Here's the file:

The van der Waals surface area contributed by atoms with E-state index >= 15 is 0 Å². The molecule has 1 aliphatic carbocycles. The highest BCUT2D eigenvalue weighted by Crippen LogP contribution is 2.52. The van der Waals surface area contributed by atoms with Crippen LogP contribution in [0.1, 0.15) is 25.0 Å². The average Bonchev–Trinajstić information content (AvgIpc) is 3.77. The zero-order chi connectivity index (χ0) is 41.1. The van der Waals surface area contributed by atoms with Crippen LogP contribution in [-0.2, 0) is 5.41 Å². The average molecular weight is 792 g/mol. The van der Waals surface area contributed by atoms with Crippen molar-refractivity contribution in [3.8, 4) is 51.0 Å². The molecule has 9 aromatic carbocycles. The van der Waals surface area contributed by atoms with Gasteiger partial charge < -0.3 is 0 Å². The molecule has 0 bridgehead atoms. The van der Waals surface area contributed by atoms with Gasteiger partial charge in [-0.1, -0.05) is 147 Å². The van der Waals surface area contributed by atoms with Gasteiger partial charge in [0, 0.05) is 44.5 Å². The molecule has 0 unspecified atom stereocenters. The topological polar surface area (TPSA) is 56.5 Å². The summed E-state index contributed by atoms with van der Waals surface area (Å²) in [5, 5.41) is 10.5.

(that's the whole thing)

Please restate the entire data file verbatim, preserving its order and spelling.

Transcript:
The van der Waals surface area contributed by atoms with E-state index >= 15 is 0 Å². The molecule has 1 aliphatic carbocycles. The highest BCUT2D eigenvalue weighted by Crippen LogP contribution is 2.52. The van der Waals surface area contributed by atoms with Crippen LogP contribution in [0.1, 0.15) is 25.0 Å². The average Bonchev–Trinajstić information content (AvgIpc) is 3.77. The zero-order chi connectivity index (χ0) is 41.1. The van der Waals surface area contributed by atoms with Crippen LogP contribution in [-0.2, 0) is 5.41 Å². The average molecular weight is 792 g/mol. The van der Waals surface area contributed by atoms with Crippen molar-refractivity contribution in [3.8, 4) is 51.0 Å². The molecule has 9 aromatic carbocycles. The van der Waals surface area contributed by atoms with Gasteiger partial charge < -0.3 is 0 Å². The molecule has 0 bridgehead atoms. The van der Waals surface area contributed by atoms with Gasteiger partial charge in [-0.1, -0.05) is 147 Å². The van der Waals surface area contributed by atoms with Gasteiger partial charge in [0, 0.05) is 44.5 Å². The molecule has 0 unspecified atom stereocenters. The topological polar surface area (TPSA) is 56.5 Å². The summed E-state index contributed by atoms with van der Waals surface area (Å²) in [5, 5.41) is 10.5.